Bottom Line: How were they doing it in the study, and where did it go wrong?
Dr. Rubman: I believe that they were doing it in the study as a simple calcium supplement rather than a calcium-magnesium supplement. They weren’t checking the status of vitamin D in the people. They also weren’t making sure that the people had an adequate protein intake and adequate stomach hydrochloric acid for it to be processed properly.
So then you would say, “So why did it cause issues with the heart?” My guess is that because it was improperly processed before it was uptaken, that it contributed to inflammation within the heart and caused a certain amount of restriction in blood flow around the heart.
Bottom Line: All right, when you talk about people needing to have adequate levels of vitamin D, talk about them needing to have adequate levels of stomach acid to be able to process the calcium—most people don’t, either of those cases. So what does somebody need to do if they’re supplementing calcium in order to be sure that it is absorbed?
Dr. Rubman: They need to supplement it in conjunction with magnesium, usually a 2:1 ratio.
Bottom Line: Calcium to magnesium, twice as much calcium?
Dr. Rubman: Correct. They need to take additional vitamin D. Most of us do. We were wrong 10 years ago to say that just sunlight exposure would do it for most. That’s an important issue. And in terms of the stomach acid, I believe that most people 40 years of age or older need to be taking digestive enzymes, and that will cure issues with stomach acid. Remember, there’s no such thing as excess stomach acid in medicine.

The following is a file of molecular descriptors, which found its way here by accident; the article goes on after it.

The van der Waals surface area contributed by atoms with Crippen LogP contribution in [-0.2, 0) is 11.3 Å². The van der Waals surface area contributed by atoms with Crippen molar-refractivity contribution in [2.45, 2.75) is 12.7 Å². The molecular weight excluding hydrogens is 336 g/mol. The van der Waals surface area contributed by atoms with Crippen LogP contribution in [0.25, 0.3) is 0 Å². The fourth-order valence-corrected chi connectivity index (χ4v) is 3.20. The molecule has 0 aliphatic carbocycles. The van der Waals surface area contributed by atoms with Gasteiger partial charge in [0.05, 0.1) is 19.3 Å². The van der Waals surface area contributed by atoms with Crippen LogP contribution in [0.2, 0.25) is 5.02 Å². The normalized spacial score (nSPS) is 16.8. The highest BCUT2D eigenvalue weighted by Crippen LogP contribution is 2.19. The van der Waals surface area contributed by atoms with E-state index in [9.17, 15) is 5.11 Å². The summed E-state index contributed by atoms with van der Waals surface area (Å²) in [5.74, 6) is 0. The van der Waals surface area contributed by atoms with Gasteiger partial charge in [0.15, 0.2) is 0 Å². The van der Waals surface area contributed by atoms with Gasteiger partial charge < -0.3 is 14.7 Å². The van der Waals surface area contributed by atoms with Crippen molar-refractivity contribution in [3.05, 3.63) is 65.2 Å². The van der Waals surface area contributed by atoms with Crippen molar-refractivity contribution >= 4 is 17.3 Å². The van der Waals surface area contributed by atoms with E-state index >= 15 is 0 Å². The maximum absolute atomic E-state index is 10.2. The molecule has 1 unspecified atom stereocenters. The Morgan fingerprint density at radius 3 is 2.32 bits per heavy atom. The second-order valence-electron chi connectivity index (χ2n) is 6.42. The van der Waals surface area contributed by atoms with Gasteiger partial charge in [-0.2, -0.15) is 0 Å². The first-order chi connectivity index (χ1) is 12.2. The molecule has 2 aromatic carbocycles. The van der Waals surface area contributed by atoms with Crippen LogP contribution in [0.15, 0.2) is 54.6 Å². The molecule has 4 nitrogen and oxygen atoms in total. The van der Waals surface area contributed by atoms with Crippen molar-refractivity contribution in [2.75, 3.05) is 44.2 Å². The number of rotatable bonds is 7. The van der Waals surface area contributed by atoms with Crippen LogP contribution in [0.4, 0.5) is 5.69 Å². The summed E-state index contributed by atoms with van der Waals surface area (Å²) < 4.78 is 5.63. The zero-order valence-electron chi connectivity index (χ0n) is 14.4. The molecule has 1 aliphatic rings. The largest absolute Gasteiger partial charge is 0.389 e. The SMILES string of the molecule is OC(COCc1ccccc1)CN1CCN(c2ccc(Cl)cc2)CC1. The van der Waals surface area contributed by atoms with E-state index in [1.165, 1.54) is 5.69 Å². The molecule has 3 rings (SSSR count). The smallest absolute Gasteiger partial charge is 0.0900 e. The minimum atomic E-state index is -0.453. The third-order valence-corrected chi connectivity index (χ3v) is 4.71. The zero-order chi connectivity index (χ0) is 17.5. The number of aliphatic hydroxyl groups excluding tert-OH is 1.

Bottom Line: So for all those people who are taking acid-suppressing medications, is it adequate if they take calcium with magnesium and supplement vitamin D? Will that be adequate to get the absorption of the calcium?
Dr. Rubman: Probably not. They need to take it in a different form. If they really have their heart set on staying on that medication, they need to take a calcium and magnesium supplement which is the salt of butterfat. That’s absorbed in a special pathway, the same way as it’s absorbed from mother’s milk in the very, very young infant.
Bottom Line: What’s the salt of butterfat?
Dr. Rubman: Butterfat is an organic acid, butyric acid. When you make a salt of it, it goes from butyric to butyrate. So you want to take a calcium-magnesium butyrate.